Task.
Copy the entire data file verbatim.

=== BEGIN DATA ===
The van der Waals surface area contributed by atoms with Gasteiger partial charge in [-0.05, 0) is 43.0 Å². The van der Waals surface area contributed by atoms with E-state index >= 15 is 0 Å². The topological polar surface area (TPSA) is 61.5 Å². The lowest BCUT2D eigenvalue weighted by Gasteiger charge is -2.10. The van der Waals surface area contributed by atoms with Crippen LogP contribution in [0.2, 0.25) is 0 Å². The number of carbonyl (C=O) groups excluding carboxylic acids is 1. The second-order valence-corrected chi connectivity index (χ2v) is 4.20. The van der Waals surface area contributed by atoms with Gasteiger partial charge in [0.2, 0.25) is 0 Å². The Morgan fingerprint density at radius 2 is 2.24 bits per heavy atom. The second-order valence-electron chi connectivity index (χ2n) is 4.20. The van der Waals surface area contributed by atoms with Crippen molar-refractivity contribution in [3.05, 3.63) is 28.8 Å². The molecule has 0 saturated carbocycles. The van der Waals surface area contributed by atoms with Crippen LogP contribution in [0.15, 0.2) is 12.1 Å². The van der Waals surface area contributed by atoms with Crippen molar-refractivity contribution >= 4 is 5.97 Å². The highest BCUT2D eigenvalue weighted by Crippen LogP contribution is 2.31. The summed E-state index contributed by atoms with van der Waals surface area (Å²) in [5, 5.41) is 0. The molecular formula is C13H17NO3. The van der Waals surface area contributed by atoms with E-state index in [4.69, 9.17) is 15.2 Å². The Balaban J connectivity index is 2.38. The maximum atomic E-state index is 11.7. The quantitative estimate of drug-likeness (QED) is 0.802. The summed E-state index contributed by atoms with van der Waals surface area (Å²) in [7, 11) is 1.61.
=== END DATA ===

The van der Waals surface area contributed by atoms with Gasteiger partial charge in [-0.05, 0) is 43.0 Å². The van der Waals surface area contributed by atoms with E-state index >= 15 is 0 Å². The topological polar surface area (TPSA) is 61.5 Å². The lowest BCUT2D eigenvalue weighted by Gasteiger charge is -2.10. The van der Waals surface area contributed by atoms with Crippen LogP contribution in [0.2, 0.25) is 0 Å². The number of carbonyl (C=O) groups excluding carboxylic acids is 1. The second-order valence-corrected chi connectivity index (χ2v) is 4.20. The van der Waals surface area contributed by atoms with Gasteiger partial charge in [0.2, 0.25) is 0 Å². The Morgan fingerprint density at radius 2 is 2.24 bits per heavy atom. The second-order valence-electron chi connectivity index (χ2n) is 4.20. The van der Waals surface area contributed by atoms with Crippen molar-refractivity contribution in [3.05, 3.63) is 28.8 Å². The molecule has 0 saturated carbocycles. The van der Waals surface area contributed by atoms with Crippen LogP contribution in [0.15, 0.2) is 12.1 Å². The van der Waals surface area contributed by atoms with Crippen molar-refractivity contribution >= 4 is 5.97 Å². The highest BCUT2D eigenvalue weighted by Crippen LogP contribution is 2.31. The summed E-state index contributed by atoms with van der Waals surface area (Å²) in [5, 5.41) is 0. The molecular formula is C13H17NO3. The van der Waals surface area contributed by atoms with E-state index in [4.69, 9.17) is 15.2 Å². The Balaban J connectivity index is 2.38. The maximum atomic E-state index is 11.7. The quantitative estimate of drug-likeness (QED) is 0.802. The summed E-state index contributed by atoms with van der Waals surface area (Å²) in [7, 11) is 1.61.